Concentrated Low-Income Housing Creates Havens of Crime, Expert Says; Conference Suggests Alternatives to Clean Up Problem Properties

By Conner, Deirdre | The Florida Times Union, May 23, 2009 | Go to article overview

Concentrated Low-Income Housing Creates Havens of Crime, Expert Says; Conference Suggests Alternatives to Clean Up Problem Properties


Conner, Deirdre, The Florida Times Union


Byline: DEIRDRE CONNER

Low-income housing complexes are contributing to crime and urban decay and need to be cleaned up or shut down.

That idea is nothing new to crime experts in Jacksonville, where apartment complexes have been havens for violent crime. But solutions to the problem are difficult.

Various ideas used across the country to end crime-ridden housing projects was the subject of one of Friday's sessions at the National Conference on Preventing Crime in the Black Community, which wraps up today in Jacksonville.

If West Palm Beach lawyer Richard Ryles could do it, he would shut down every one of the housing projects and scatter residents into mixed-income housing developments or suburban neighborhoods.

But Ryles, who has spent 15 years suing low-income housing complexes' property management companies for neglecting to take security measures and keeping information about crimes secret from residents, knows that's not feasible for most cities.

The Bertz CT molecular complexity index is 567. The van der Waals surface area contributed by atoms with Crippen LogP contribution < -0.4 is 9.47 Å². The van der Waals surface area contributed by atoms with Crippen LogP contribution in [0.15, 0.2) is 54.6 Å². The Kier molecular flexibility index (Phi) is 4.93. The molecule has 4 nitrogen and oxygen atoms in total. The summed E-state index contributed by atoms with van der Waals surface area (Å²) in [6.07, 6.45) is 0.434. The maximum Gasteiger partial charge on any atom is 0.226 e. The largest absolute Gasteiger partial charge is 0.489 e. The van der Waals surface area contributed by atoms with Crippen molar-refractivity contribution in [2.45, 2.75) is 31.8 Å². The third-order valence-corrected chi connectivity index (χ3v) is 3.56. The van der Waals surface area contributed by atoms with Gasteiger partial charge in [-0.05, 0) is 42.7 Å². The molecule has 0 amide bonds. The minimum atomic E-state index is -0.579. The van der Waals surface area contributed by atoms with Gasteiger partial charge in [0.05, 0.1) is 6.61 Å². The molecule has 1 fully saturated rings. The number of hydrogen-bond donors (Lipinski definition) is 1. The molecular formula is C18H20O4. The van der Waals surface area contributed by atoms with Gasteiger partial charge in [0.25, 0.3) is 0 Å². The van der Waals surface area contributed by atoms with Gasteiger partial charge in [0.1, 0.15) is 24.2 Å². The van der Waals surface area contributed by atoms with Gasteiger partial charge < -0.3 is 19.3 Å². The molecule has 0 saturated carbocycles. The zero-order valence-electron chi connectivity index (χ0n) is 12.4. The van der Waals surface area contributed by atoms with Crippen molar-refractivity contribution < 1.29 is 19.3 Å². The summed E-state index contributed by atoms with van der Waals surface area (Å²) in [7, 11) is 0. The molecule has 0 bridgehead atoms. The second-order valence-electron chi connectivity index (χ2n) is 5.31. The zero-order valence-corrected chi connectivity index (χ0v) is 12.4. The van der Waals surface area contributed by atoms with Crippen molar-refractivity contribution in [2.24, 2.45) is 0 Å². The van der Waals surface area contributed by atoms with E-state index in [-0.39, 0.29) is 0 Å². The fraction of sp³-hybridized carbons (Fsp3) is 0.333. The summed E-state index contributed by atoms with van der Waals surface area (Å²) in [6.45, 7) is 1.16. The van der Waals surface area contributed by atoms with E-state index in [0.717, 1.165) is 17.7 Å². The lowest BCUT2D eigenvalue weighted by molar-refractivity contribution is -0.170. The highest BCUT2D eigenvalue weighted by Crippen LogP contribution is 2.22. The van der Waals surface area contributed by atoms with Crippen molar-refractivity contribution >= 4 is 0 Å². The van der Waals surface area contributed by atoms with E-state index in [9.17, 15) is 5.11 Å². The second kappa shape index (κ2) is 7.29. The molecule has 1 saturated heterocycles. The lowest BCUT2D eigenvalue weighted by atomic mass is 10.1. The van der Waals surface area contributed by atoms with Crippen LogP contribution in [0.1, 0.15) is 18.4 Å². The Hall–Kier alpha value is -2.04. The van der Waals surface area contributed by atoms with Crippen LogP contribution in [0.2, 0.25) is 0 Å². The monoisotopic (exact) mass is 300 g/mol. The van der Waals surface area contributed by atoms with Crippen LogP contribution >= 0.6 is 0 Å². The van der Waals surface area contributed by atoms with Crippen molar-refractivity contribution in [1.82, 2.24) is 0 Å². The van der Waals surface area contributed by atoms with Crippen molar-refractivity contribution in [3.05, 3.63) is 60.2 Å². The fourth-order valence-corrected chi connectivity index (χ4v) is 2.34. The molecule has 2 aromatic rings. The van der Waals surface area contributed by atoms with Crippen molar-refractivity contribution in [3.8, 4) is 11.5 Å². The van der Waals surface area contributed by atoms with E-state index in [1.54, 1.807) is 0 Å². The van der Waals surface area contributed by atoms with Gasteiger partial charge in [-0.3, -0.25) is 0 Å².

So he highlighted other proposals Friday. Among them:

-In Milwaukee, complexes that have a certain number of police calls for certain activities - such as drug dealing, loitering or prostitution - trigger a mandate that the property owners submit plans to the city showing what they are doing to fix the problem. If they don't take steps to make improvements, the city starts adding a bill for law enforcement services to their annual tax bill (instead of a lien, which must be paid only if the property is sold).

-Richmond, Va., passed a trespassing law and street privatization that allowed public housing authorities to ban certain people from public housing and its interior streets. It is highly controversial but was upheld by the U.S. Supreme Court in 2003.

-General proactive management practices include meeting regularly with law enforcement, bringing the housing physically up to code in terms of safety and having strict lease agreements that keep out what Ryles calls "baby boys. …

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